Representative government is a necessity, but it's still important to give them explicit and clear mandates on especially important topics. I trust politicians to decide day-to-day topics, but when it's big things like anti-terrorism-snooping laws, or going to war with another country, or human rights issues like gay marriage, there should be a mechanism for the public to be heard. "I don't care what party you represent, I don't care what colour your campaign sign was, I don't care what general ideology you follow, X% of the population has spoken on this topic... hear, obey, and implement our will."

That would be representative democracy done right(ish).

Comment: Re:NIMBY strikes again (Score 1) 228

by PsychoSlashDot (#49434885) Attached to: Amid Controversy, Construction of Telescope In Hawaii Halted

You obviously didn't bother to look up Mauna Kea or why it is sacred. It's more about it being sacred for the gifts it gave the early Hawaiians in the form of food, water and other resources than of it being because of ghosts.

That's irrelevant. The reason or history behind why a place is sacred is utterly uninteresting. It's a hyperspace bypass. You've got to build bypasses. But seriously, everywhere is sacred in some way, to someone, or has remains from some group or ancients. The point remains that it's high time to start phasing out these concerns. Where two sites are of equal applicability, utility, and cost, sure you can pick the one that respects tradition. But otherwise... move on*.

It's not like there's more land each year that can be used without offending someone.

*Note: I'm not advocating destroying unique historical monuments like pyramids, stone circles, Easter Island heads, or lunar rover landing sites on a whim. But places with random bones or places with nothing but tradition... yeah.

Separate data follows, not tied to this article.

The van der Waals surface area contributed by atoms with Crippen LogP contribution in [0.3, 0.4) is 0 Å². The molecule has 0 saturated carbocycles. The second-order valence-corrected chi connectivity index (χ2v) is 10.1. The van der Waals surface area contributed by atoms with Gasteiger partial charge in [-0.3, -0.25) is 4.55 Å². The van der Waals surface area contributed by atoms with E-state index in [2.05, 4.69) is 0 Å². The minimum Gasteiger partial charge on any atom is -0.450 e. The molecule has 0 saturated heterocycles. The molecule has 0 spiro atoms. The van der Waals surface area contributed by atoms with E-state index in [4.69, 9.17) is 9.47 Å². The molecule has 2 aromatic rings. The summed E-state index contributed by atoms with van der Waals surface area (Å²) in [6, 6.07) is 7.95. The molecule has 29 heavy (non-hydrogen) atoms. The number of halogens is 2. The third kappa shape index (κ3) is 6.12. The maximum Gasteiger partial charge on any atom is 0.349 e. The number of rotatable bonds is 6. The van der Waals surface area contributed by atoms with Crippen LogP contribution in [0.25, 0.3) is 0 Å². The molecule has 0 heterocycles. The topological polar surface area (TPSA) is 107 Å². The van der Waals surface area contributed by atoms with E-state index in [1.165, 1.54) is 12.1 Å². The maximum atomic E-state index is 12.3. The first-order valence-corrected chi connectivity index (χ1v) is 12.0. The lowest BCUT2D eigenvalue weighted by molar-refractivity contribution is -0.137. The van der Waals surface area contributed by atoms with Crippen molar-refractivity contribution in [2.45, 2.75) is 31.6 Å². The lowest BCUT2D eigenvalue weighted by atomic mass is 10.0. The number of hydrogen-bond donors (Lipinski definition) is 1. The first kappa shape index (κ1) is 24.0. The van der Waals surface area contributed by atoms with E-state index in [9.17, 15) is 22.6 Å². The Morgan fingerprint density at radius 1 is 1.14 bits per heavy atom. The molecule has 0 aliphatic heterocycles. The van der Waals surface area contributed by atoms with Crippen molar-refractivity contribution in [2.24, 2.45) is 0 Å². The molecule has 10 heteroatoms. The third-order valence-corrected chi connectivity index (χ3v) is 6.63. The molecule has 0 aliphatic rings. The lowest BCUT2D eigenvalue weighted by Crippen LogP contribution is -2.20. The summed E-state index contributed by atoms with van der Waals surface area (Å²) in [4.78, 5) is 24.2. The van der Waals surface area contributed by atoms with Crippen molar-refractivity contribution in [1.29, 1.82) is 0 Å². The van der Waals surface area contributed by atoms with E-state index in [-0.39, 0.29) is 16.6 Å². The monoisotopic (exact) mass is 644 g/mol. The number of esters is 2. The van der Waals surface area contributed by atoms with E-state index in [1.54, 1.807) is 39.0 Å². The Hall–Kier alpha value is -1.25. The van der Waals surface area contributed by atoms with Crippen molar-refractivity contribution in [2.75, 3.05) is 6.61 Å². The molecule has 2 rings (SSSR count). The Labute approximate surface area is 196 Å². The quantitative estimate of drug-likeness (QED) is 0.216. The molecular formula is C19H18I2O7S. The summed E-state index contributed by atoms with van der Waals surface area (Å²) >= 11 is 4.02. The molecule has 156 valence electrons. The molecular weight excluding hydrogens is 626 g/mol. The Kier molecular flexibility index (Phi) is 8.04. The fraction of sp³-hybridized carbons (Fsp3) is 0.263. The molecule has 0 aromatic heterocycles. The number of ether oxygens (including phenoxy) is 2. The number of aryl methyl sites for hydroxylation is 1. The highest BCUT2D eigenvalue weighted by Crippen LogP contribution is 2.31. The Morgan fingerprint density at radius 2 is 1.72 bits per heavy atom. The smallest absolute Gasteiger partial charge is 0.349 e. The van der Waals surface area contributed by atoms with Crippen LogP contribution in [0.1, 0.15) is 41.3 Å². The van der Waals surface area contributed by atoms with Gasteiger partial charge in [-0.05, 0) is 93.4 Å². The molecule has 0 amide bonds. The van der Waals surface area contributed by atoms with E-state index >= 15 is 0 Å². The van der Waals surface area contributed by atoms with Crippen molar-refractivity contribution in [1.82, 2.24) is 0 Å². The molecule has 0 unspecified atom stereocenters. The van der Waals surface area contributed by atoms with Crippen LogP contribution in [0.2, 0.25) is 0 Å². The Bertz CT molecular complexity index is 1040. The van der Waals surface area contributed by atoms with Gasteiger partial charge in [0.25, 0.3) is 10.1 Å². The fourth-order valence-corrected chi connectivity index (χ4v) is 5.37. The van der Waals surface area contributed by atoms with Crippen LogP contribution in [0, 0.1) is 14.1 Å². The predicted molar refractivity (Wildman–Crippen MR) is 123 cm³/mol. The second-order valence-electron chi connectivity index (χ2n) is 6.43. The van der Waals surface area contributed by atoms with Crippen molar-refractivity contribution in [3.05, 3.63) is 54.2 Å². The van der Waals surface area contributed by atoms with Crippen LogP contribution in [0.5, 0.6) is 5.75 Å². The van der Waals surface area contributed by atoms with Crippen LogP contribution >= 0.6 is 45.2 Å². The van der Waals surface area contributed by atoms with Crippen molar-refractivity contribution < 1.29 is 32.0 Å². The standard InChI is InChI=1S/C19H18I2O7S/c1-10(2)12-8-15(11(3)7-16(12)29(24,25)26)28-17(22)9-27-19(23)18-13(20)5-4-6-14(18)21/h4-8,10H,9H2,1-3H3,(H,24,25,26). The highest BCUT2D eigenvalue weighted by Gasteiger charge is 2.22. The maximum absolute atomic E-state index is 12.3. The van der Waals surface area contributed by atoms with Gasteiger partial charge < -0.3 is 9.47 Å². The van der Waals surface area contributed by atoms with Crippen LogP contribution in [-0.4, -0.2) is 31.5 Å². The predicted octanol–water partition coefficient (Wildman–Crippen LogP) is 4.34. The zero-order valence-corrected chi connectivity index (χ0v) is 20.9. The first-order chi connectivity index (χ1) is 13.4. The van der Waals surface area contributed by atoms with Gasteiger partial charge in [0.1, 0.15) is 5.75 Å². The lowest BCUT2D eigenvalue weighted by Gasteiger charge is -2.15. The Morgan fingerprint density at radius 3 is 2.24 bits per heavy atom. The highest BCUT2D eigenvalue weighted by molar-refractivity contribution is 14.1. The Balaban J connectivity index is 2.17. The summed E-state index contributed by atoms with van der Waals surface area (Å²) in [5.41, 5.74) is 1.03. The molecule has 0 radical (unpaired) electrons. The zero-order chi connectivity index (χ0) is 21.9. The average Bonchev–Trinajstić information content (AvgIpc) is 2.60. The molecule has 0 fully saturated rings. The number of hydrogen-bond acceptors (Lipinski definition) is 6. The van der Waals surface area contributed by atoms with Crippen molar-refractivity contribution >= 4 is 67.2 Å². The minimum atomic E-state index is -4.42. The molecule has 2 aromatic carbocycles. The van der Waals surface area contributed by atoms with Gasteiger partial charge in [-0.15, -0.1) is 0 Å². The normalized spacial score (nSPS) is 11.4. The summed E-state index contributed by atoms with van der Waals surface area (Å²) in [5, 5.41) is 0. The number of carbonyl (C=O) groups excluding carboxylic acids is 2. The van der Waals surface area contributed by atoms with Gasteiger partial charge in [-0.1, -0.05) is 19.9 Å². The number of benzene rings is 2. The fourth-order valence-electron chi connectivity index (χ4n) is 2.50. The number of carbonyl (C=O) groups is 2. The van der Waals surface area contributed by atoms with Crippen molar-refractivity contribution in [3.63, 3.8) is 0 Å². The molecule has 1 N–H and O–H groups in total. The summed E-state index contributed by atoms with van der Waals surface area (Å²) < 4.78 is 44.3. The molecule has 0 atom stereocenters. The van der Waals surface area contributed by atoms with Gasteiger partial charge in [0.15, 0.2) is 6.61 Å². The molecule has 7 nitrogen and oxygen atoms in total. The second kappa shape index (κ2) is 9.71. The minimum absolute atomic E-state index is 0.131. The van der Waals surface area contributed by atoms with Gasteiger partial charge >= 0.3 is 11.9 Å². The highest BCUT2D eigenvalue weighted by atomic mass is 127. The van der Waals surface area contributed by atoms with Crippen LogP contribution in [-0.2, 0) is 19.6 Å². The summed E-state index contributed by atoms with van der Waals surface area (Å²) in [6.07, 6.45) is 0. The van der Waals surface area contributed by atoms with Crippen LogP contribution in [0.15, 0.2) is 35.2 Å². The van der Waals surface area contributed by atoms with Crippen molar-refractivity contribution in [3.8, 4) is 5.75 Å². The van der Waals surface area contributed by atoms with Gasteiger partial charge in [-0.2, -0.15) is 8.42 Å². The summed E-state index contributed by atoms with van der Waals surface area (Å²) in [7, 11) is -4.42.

Comment: Re:Please God no. (Score 2) 34

Because the UI (in 2012 R2) is spastic and inconsistent. The different UI elements involved with say... creating and connecting to a VPN is stupid. Starting at a normal desktop UI, you get the Start Screen, then you manually type "control panel" because it may or may not be visible, then go to Network and Whatever Else, then you click to add a network connection and go through the normal UI to add the VPN. Then you have to actually open network adapters to see the connection you just added. Then when you double-click on the VPN's icon, a moronic blue bar (part of the charms idiocy) comes up on the entire right side of the screen, showing you your connections, and you get to click on your VPN connection AGAIN to select it, then you get a connect button that you an click, and finally feed in credentials. The blue bar vanishes. Because... reasons.

Look, we get it. Microsoft things it's a tablet with a touch interface. It's not. It's a server. With - most likely - an RDP, VNC, or out-of-band interface. But no.

Having to memorize and use Powershell syntax to launch a VPN is stupid, especially when the previous Server 2008 UI was usable.

The trouble with doing something right the first time is that nobody appreciates how difficult it was.